Death Angel – Final Death (1987)
While not the most overt in its lyrical basis, this song certainly has enough references to ‘melted faces’ and ‘flashes in the sky’ to tie it back to nuclear war. By now, bands were starting to write songs with Chernobyl in the rear view mirror, and some bands chose to up the ante on their anti-nuclear stance.
Slaughter- Incinerator (1987)
No, this is not the hair band that wrote that terrible “Fly to the Angels” song. This is this cult Canadian thrash act, who in 1987 dropped the immensely influential Strappado album. While, again, a song you need to read a bit into the lyrics for the message, they would nonetheless become another in a long line of bands to make reference to the nuclear end of days.
Sodom – Nuclear Winter (1987)
Another track that people gravitate to when discussing nuclear themes in metal. Sodom built a huge following off of tight musicianship, an unrelenting sound, and multiple classic albums containing several war-themed songs, especially those of the nuclear kind. This one is easily one of their best from a long list of amazing tracks.
Toxik – World Circus (1987)
If the album cover alone didn’t give away what this title track was all about, nothing would. Toxik would take it one step further though and even call out the US and USSR by name on this track. With some amazing guitar work and wild vocals, Toxik paint a vivid picture of the madmen behind the curtains pulling the levers and hitting the buttons of world destruction.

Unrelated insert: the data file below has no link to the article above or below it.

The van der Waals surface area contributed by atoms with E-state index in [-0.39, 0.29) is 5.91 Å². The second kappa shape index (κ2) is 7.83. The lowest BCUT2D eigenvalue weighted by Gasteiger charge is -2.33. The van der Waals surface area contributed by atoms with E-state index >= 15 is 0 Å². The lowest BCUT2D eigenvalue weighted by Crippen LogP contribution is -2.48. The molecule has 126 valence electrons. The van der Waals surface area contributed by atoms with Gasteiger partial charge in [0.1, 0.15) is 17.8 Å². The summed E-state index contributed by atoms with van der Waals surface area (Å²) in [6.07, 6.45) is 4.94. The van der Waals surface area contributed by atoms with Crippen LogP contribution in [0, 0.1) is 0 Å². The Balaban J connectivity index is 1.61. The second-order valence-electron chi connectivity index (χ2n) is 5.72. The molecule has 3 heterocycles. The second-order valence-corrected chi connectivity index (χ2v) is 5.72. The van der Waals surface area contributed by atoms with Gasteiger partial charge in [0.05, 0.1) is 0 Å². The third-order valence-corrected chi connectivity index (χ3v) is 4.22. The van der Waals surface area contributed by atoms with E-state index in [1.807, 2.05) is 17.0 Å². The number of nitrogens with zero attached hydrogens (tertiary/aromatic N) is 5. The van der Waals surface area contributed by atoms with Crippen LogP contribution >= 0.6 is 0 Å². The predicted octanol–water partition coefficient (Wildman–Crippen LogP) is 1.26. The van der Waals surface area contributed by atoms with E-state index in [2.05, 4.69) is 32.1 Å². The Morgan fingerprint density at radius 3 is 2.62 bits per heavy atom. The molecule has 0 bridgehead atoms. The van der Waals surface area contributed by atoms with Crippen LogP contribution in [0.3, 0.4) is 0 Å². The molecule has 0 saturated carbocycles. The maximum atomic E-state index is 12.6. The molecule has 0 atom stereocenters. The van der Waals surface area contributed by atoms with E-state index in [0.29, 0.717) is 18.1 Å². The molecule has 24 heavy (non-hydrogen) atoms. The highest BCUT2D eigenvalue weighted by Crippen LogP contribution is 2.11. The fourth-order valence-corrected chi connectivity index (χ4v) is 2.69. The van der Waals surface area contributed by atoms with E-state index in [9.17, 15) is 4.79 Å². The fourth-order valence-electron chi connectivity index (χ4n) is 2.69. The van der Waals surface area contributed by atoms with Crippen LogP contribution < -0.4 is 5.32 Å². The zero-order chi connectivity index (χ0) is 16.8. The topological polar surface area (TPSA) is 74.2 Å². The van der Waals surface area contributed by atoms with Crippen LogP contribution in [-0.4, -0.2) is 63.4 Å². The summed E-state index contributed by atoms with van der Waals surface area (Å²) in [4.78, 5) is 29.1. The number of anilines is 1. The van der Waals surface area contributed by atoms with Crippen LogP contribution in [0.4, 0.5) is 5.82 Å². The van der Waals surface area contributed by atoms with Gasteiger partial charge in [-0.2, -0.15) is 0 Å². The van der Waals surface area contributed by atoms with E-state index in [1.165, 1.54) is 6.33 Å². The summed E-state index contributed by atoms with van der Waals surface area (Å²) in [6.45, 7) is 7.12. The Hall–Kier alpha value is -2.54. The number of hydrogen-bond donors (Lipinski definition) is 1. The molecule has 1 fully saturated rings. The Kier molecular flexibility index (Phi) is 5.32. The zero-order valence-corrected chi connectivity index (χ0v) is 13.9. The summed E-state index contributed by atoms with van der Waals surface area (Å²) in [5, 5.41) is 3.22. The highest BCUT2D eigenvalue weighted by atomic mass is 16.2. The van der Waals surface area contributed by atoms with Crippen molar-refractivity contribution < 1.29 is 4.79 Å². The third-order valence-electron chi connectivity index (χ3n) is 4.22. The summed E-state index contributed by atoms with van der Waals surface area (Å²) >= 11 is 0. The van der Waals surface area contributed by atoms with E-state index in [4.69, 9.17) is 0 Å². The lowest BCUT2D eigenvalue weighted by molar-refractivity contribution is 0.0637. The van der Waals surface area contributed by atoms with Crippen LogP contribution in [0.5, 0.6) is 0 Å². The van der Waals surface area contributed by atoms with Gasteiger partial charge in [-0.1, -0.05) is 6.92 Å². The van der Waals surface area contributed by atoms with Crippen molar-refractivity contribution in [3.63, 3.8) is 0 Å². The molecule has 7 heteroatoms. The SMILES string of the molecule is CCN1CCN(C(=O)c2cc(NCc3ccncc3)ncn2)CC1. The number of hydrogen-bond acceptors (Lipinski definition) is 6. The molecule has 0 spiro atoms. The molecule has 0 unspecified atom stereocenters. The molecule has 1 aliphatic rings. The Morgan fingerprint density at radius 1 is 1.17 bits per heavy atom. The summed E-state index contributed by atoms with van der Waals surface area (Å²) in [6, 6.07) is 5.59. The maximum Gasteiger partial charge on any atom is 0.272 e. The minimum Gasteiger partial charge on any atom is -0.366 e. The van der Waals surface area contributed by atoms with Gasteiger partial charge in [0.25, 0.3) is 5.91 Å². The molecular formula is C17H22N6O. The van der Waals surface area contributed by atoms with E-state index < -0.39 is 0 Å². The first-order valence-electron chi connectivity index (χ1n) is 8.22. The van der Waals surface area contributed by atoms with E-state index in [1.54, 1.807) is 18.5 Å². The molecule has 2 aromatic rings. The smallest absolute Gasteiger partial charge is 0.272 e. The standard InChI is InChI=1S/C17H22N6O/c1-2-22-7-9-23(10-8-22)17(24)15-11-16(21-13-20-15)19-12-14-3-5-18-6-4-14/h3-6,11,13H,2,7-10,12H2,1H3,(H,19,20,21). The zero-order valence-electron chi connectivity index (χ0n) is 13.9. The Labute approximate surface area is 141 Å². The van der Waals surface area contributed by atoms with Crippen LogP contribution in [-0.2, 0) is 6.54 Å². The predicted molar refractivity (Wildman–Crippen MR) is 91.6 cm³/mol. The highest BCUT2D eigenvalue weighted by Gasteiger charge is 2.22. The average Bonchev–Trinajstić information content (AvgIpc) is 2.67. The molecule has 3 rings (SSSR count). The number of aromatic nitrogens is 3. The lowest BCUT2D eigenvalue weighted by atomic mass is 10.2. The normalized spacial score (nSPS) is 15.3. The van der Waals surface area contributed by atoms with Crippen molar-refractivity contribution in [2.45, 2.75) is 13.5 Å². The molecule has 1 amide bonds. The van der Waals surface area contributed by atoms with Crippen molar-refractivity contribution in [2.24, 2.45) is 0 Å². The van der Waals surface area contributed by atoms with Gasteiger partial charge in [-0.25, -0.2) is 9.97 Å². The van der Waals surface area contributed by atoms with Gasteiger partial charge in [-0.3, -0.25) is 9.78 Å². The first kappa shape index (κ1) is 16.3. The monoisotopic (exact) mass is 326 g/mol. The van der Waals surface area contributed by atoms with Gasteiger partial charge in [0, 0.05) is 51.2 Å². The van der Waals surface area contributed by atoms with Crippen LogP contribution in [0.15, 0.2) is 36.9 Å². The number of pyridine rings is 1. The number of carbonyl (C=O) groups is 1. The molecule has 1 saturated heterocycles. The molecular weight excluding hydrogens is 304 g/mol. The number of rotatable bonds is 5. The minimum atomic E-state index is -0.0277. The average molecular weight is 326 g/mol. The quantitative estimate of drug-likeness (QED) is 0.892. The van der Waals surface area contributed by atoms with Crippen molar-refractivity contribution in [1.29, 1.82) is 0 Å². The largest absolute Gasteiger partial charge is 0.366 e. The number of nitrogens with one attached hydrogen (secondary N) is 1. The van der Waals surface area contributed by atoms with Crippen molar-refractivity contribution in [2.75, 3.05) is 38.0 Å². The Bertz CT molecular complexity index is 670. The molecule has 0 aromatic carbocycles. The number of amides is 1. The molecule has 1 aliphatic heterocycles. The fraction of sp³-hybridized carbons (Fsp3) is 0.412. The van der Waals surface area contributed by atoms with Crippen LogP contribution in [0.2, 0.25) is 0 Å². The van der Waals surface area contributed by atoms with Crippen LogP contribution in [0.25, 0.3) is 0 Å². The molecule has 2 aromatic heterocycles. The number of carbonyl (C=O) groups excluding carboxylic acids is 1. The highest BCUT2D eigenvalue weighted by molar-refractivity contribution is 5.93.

Bolt Thrower – Nuclear Annihilation (1988)
While the theme of nuclear war wasn’t completely lost on the death metal genre, by the time it really hit its stride in the early 90’s death metal bands were more concerned with zombies and serial killers than they were mushroom clouds and nuclear fallout. Again though that’s not to say that nuclear war was completely lost on the earliest stalwarts of the genre. Case in point, this gem from the debut album from the UK’s Bolt Thrower.
Megadeth – Set The World Afire (1988)